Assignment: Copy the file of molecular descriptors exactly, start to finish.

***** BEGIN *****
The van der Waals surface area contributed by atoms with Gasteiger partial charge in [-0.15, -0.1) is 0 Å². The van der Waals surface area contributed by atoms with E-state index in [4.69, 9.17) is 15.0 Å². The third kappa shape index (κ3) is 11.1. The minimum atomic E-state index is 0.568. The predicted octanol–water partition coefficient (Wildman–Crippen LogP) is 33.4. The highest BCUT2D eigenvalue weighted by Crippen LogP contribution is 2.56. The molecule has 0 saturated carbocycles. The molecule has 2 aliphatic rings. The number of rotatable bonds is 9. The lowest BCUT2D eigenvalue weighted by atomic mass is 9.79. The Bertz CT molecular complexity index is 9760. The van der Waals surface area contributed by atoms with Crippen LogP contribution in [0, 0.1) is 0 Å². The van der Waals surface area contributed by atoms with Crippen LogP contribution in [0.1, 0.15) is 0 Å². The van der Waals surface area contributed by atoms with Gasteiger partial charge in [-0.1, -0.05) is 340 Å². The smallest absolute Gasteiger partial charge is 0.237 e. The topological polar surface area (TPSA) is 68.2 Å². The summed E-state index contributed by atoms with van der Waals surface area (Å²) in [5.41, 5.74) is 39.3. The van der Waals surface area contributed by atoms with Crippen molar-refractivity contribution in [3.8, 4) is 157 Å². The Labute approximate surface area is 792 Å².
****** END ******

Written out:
The van der Waals surface area contributed by atoms with Gasteiger partial charge in [-0.15, -0.1) is 0 Å². The van der Waals surface area contributed by atoms with E-state index in [4.69, 9.17) is 15.0 Å². The third kappa shape index (κ3) is 11.1. The minimum atomic E-state index is 0.568. The predicted octanol–water partition coefficient (Wildman–Crippen LogP) is 33.4. The highest BCUT2D eigenvalue weighted by Crippen LogP contribution is 2.56. The molecule has 0 saturated carbocycles. The molecule has 2 aliphatic rings. The number of rotatable bonds is 9. The lowest BCUT2D eigenvalue weighted by atomic mass is 9.79. The Bertz CT molecular complexity index is 9760. The van der Waals surface area contributed by atoms with Crippen LogP contribution in [0, 0.1) is 0 Å². The van der Waals surface area contributed by atoms with Crippen LogP contribution in [0.1, 0.15) is 0 Å². The van der Waals surface area contributed by atoms with Gasteiger partial charge in [-0.1, -0.05) is 340 Å². The smallest absolute Gasteiger partial charge is 0.237 e. The topological polar surface area (TPSA) is 68.2 Å². The summed E-state index contributed by atoms with van der Waals surface area (Å²) in [5.41, 5.74) is 39.3. The van der Waals surface area contributed by atoms with Crippen molar-refractivity contribution in [3.8, 4) is 157 Å². The Labute approximate surface area is 792 Å².